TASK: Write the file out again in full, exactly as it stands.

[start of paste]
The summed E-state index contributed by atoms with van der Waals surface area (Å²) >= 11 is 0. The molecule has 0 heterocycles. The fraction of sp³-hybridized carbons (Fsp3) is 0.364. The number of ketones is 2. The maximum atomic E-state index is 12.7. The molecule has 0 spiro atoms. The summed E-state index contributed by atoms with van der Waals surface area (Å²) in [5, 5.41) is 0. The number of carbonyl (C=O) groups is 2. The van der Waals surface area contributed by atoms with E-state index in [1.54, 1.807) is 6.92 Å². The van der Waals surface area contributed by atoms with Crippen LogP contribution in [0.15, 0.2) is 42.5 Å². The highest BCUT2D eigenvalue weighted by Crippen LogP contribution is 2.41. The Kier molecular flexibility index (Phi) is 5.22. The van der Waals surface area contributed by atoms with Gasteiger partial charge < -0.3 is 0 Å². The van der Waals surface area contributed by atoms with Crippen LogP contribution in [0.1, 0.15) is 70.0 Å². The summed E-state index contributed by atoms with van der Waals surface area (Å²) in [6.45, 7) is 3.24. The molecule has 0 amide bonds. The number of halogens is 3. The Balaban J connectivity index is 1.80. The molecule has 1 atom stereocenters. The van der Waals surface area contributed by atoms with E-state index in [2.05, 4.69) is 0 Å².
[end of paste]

The summed E-state index contributed by atoms with van der Waals surface area (Å²) >= 11 is 0. The molecule has 0 heterocycles. The fraction of sp³-hybridized carbons (Fsp3) is 0.364. The number of ketones is 2. The maximum atomic E-state index is 12.7. The molecule has 0 spiro atoms. The summed E-state index contributed by atoms with van der Waals surface area (Å²) in [5, 5.41) is 0. The number of carbonyl (C=O) groups is 2. The van der Waals surface area contributed by atoms with E-state index in [1.54, 1.807) is 6.92 Å². The van der Waals surface area contributed by atoms with Crippen LogP contribution in [0.15, 0.2) is 42.5 Å². The highest BCUT2D eigenvalue weighted by Crippen LogP contribution is 2.41. The Kier molecular flexibility index (Phi) is 5.22. The van der Waals surface area contributed by atoms with Gasteiger partial charge < -0.3 is 0 Å². The van der Waals surface area contributed by atoms with Crippen LogP contribution in [0.1, 0.15) is 70.0 Å². The summed E-state index contributed by atoms with van der Waals surface area (Å²) in [6.45, 7) is 3.24. The molecule has 0 amide bonds. The number of halogens is 3. The Balaban J connectivity index is 1.80. The molecule has 1 atom stereocenters. The van der Waals surface area contributed by atoms with E-state index in [2.05, 4.69) is 0 Å².